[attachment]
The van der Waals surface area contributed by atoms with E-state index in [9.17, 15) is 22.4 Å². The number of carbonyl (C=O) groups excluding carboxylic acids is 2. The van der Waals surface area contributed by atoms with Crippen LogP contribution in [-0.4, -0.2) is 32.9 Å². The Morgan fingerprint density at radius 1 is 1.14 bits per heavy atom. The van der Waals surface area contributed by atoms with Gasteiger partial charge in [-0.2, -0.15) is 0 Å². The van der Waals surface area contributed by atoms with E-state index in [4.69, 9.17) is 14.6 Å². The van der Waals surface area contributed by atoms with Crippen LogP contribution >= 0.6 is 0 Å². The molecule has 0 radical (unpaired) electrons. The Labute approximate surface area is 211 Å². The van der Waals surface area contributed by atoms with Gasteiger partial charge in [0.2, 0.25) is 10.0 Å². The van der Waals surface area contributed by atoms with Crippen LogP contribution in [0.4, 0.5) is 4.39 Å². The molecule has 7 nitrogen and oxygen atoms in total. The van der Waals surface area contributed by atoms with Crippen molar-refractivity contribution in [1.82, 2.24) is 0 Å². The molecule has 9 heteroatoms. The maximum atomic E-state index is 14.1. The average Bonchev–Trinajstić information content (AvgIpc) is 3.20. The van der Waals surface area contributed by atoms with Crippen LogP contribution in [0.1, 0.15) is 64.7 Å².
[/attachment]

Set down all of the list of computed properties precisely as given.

The van der Waals surface area contributed by atoms with E-state index in [9.17, 15) is 22.4 Å². The number of carbonyl (C=O) groups excluding carboxylic acids is 2. The van der Waals surface area contributed by atoms with Crippen LogP contribution in [-0.4, -0.2) is 32.9 Å². The Morgan fingerprint density at radius 1 is 1.14 bits per heavy atom. The van der Waals surface area contributed by atoms with Gasteiger partial charge in [-0.2, -0.15) is 0 Å². The van der Waals surface area contributed by atoms with E-state index in [4.69, 9.17) is 14.6 Å². The van der Waals surface area contributed by atoms with Crippen LogP contribution >= 0.6 is 0 Å². The molecule has 0 radical (unpaired) electrons. The Labute approximate surface area is 211 Å². The van der Waals surface area contributed by atoms with Gasteiger partial charge in [0.2, 0.25) is 10.0 Å². The van der Waals surface area contributed by atoms with Crippen LogP contribution in [0.4, 0.5) is 4.39 Å². The molecule has 7 nitrogen and oxygen atoms in total. The van der Waals surface area contributed by atoms with Crippen molar-refractivity contribution in [1.82, 2.24) is 0 Å². The molecule has 9 heteroatoms. The maximum atomic E-state index is 14.1. The average Bonchev–Trinajstić information content (AvgIpc) is 3.20. The van der Waals surface area contributed by atoms with Crippen LogP contribution in [0.1, 0.15) is 64.7 Å².